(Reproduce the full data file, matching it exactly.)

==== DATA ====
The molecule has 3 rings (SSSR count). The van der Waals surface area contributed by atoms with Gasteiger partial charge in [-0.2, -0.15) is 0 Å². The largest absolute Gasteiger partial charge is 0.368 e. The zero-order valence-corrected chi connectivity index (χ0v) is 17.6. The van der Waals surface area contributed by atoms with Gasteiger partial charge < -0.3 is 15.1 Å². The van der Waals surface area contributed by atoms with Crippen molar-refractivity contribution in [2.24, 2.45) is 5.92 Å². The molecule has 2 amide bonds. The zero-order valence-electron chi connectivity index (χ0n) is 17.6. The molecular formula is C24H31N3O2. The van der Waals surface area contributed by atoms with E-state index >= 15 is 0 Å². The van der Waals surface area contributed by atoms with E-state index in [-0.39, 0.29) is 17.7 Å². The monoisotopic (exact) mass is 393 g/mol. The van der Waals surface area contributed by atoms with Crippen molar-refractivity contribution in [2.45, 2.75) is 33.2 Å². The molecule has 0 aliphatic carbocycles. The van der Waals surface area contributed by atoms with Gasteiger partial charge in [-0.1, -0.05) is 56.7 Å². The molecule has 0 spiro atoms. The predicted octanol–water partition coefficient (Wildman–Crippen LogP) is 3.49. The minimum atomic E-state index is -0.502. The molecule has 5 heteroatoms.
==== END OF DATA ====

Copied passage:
The molecule has 3 rings (SSSR count). The van der Waals surface area contributed by atoms with Gasteiger partial charge in [-0.2, -0.15) is 0 Å². The largest absolute Gasteiger partial charge is 0.368 e. The zero-order valence-corrected chi connectivity index (χ0v) is 17.6. The van der Waals surface area contributed by atoms with Gasteiger partial charge < -0.3 is 15.1 Å². The van der Waals surface area contributed by atoms with Crippen molar-refractivity contribution in [2.24, 2.45) is 5.92 Å². The molecule has 2 amide bonds. The zero-order valence-electron chi connectivity index (χ0n) is 17.6. The molecular formula is C24H31N3O2. The van der Waals surface area contributed by atoms with E-state index >= 15 is 0 Å². The van der Waals surface area contributed by atoms with E-state index in [-0.39, 0.29) is 17.7 Å². The monoisotopic (exact) mass is 393 g/mol. The van der Waals surface area contributed by atoms with Crippen molar-refractivity contribution in [2.45, 2.75) is 33.2 Å². The molecule has 0 aliphatic carbocycles. The van der Waals surface area contributed by atoms with Gasteiger partial charge in [-0.1, -0.05) is 56.7 Å². The molecule has 0 spiro atoms. The predicted octanol–water partition coefficient (Wildman–Crippen LogP) is 3.49. The minimum atomic E-state index is -0.502. The molecule has 5 heteroatoms.